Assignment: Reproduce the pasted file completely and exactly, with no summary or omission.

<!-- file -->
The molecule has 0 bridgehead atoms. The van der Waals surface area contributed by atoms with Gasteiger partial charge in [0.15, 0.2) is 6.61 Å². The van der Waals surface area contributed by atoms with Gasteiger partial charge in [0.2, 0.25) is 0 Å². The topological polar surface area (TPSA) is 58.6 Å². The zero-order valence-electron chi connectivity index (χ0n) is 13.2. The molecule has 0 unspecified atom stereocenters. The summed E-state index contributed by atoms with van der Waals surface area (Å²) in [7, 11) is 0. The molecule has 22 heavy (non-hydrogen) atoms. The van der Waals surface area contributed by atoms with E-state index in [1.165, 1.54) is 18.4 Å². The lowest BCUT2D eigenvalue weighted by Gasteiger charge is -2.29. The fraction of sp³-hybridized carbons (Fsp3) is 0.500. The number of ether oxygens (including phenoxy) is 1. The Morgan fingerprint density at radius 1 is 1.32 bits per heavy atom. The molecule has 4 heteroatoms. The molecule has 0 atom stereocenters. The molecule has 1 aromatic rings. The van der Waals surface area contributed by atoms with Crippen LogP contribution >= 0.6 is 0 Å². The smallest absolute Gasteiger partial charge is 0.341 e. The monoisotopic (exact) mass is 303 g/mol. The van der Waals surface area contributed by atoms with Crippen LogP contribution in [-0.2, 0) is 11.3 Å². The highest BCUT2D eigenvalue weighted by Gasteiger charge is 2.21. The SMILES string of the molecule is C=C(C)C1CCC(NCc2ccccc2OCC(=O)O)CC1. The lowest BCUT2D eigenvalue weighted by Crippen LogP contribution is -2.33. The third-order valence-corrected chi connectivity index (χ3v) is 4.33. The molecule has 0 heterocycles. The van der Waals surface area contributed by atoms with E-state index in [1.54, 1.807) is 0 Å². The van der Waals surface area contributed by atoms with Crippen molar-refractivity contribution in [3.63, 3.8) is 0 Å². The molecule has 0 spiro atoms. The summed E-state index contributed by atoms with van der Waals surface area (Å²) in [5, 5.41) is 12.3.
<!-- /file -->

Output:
The molecule has 0 bridgehead atoms. The van der Waals surface area contributed by atoms with Gasteiger partial charge in [0.15, 0.2) is 6.61 Å². The van der Waals surface area contributed by atoms with Gasteiger partial charge in [0.2, 0.25) is 0 Å². The topological polar surface area (TPSA) is 58.6 Å². The zero-order valence-electron chi connectivity index (χ0n) is 13.2. The molecule has 0 unspecified atom stereocenters. The summed E-state index contributed by atoms with van der Waals surface area (Å²) in [7, 11) is 0. The molecule has 22 heavy (non-hydrogen) atoms. The van der Waals surface area contributed by atoms with E-state index in [1.165, 1.54) is 18.4 Å². The lowest BCUT2D eigenvalue weighted by Gasteiger charge is -2.29. The fraction of sp³-hybridized carbons (Fsp3) is 0.500. The number of ether oxygens (including phenoxy) is 1. The Morgan fingerprint density at radius 1 is 1.32 bits per heavy atom. The molecule has 4 heteroatoms. The molecule has 0 atom stereocenters. The molecule has 1 aromatic rings. The van der Waals surface area contributed by atoms with Crippen LogP contribution >= 0.6 is 0 Å². The smallest absolute Gasteiger partial charge is 0.341 e. The monoisotopic (exact) mass is 303 g/mol. The van der Waals surface area contributed by atoms with Crippen LogP contribution in [-0.2, 0) is 11.3 Å². The highest BCUT2D eigenvalue weighted by Gasteiger charge is 2.21. The SMILES string of the molecule is C=C(C)C1CCC(NCc2ccccc2OCC(=O)O)CC1. The lowest BCUT2D eigenvalue weighted by Crippen LogP contribution is -2.33. The third-order valence-corrected chi connectivity index (χ3v) is 4.33. The molecule has 0 heterocycles. The van der Waals surface area contributed by atoms with E-state index in [1.54, 1.807) is 0 Å². The van der Waals surface area contributed by atoms with Crippen molar-refractivity contribution in [3.63, 3.8) is 0 Å². The molecule has 0 spiro atoms. The summed E-state index contributed by atoms with van der Waals surface area (Å²) in [5, 5.41) is 12.3.